Why McCain’s Meeting With Dalai Lama Should Be Big News
It says a lot about John McCain that he went out of his way to visit the Tibetan leader — especially when contrasted with his Democratic rival's behavior in Germany.
July 26, 2008 - 12:00 am
Thursday night, the McCain Campaign announced they were making a — previously unsuspected — side trip from Denver to Aspen in order to let Senator McCain meet with the Dalai Lama. As a member of the World’s Smallest Demographic (Choctaw Indian Buddhist Republicans) it fell to me, at the suggestion of PJ Media, to write a piece on it.
I tried for most of the morning, I really did, and what I got was 200 boring words about how McCain was going to, you know, go to Aspen and meet the Dalai Lama. I could have puffed it out a little longer — who is the Dalai Lama, why does it matter, why was he in Aspen — but frankly, that would have made it a 500 word boring no-news story. After all, McCain has already said he supports Tibetan autonomy and objects to the Chinese policy of suppression and ethnic cleansing. The pool report has come out now, and from it we learn that the Dalai Lama wants McCain to support greater pressure on China, that he presented McCain with a white scarf. (Just as an aside, the pool report says it’s a “sign of hospitality and respect,” but that doesn’t say it, any more than a Rosary blessed by the Pope is just a keepsake of a trip to Rome for a Catholic. It may not mean as much to McCain, but it’s an important thing to a Tibetan Buddhist.) He was also concerned it not be seen as “an endorsement,” and that’s proper as well: he’s not just a spiritual teacher to Buddhists, he’s the head of state of a government in exile.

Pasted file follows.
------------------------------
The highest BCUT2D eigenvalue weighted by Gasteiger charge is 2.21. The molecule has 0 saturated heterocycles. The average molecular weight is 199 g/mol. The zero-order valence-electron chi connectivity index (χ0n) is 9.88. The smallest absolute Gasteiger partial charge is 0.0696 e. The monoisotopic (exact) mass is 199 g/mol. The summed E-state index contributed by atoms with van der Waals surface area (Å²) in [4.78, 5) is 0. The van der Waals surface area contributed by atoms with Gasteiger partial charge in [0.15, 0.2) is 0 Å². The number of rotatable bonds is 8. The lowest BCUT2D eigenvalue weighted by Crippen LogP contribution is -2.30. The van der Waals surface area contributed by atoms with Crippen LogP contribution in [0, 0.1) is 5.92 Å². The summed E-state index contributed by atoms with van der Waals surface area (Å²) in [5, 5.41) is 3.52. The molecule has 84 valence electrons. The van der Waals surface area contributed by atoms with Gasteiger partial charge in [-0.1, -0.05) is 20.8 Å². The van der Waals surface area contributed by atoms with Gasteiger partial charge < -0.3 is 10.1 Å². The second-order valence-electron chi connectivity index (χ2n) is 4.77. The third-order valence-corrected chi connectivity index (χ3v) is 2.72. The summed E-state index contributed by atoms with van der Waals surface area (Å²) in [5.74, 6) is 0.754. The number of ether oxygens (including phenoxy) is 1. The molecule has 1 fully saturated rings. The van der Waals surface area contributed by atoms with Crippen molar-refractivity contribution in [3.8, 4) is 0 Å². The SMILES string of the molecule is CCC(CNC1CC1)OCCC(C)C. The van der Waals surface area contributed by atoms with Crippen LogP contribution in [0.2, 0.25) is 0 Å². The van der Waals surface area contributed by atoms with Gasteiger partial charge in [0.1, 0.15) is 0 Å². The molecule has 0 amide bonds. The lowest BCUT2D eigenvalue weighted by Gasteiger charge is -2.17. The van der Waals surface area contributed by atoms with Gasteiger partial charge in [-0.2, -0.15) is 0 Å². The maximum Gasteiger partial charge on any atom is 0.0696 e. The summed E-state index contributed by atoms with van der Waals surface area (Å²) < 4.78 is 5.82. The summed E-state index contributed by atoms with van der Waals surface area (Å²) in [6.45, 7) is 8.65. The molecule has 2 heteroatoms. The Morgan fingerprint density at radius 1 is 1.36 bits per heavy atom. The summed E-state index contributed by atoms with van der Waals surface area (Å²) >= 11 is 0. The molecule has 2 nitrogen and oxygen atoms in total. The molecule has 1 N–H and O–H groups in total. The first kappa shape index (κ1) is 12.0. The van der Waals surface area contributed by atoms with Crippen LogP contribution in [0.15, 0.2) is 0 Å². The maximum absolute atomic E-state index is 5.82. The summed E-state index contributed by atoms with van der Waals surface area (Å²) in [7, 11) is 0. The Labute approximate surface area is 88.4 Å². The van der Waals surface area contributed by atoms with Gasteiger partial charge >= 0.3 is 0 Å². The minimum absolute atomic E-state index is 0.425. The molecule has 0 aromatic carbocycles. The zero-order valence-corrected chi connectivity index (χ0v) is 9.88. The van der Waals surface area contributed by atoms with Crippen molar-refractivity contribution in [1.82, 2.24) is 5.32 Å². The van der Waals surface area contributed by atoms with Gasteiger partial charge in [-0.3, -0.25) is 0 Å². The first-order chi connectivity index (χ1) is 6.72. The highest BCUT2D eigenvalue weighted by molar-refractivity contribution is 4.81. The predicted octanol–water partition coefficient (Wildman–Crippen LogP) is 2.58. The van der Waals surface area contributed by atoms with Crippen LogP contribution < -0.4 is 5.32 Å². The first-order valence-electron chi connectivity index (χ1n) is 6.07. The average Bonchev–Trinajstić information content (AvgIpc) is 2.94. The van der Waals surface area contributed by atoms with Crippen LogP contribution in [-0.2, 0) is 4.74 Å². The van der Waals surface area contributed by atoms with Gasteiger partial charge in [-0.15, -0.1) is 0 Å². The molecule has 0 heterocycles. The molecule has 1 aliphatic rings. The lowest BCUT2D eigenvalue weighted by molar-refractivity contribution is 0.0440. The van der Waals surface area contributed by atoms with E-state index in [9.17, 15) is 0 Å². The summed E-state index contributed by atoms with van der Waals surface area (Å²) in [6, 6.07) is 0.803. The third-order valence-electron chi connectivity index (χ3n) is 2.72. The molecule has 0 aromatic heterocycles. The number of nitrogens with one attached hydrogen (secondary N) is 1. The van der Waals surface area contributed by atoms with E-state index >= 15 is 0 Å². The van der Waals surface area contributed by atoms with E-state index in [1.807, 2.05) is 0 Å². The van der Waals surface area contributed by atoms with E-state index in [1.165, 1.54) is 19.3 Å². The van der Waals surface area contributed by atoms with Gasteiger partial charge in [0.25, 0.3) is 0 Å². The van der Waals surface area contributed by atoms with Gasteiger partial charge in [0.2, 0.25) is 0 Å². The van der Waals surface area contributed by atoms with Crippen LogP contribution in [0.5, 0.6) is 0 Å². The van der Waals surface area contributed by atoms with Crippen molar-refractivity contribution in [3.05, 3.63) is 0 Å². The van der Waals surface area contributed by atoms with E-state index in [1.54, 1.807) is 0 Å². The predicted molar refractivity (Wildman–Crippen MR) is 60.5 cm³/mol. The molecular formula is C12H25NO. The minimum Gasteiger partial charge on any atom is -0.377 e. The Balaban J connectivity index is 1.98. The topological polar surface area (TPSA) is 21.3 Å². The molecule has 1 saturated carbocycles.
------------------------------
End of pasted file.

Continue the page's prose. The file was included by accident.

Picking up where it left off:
But still, what was the news value?
I submitted the article, and the editors (correctly) rejected it. Hell, I hated the article: why would anyone else want it. It was only later, as was thinking about something else, that it came to me: I was angry. Not at the PJ Media editors, but at myself, and at the news cycle. Why wasn’t it news?
I looked around some of the left-wing blogs, and I was struck by one comment: “Does McCain think the Dalai Lama is a gook?” This because of the infamous statement about how McCain “hates gooks.”
Well, you know what? If McCain “hated gooks” at some point — after being captured, tortured, beaten, eventually crippled — I think most people would understand that. On the other hand, he has returned to Vietnam on several occasions, and had as much to do with Vietnam and the US reestablishing relations as anyone. Somehow, for all this “hatred,”he’d been on the side of the Vietnamese people since, and even the prison director now says “If I were an American, I’d vote for McCain.”
So here’s John McCain, who “hates gooks,” going out of his way to visit the head of state and most visible spokesman of the Tibetans. He’d already spoken out in support of them (as had Obama, to be fair.) The visit wouldn’t get a lot of press coverage, really, and the number of new Buddhist votes he was going to get from the visit — literally dozens, no doubt — weren’t going to make a really big difference.
What it was, what it appeared to be, was an actual sincere visit to the leader of a people who, if they aren’t suffering genocide, are certainly enduring the next best thing. Offering support to people who just wanted to live their own lives.
Contrast that with Barack Obama, who discovered that the Department of Defense didn’t want him to include campaign aides and a campaign photo-op in a visit to wounded American soldiers and Marines at Landstuhl. (Think of it: what could be lonelier than being severely wounded and in a hospital in a foreign country?) When there wasn’t anything in it for him, what did Obama do? He canceled out, so he could work out at the Ritz-Carlton and do a little Berlin site seeing.
We Buddhists talk about karuna, the compassion felt by the Buddhas toward all living things: a compassion that grows from understanding, and feeling empathy for them. Who was showing karuna here: Obama? Or McCain?
That’s why I’m mad. Given the chance to support American soldiers, and no photo op, Obama said, “not worth the trouble.” McCain, given the chance to meet with the leader of millions of oppressed people, goes out of his way, even though the visit is unlikely to win him much goodwill, much less any votes.
And that’s not news. But it should be.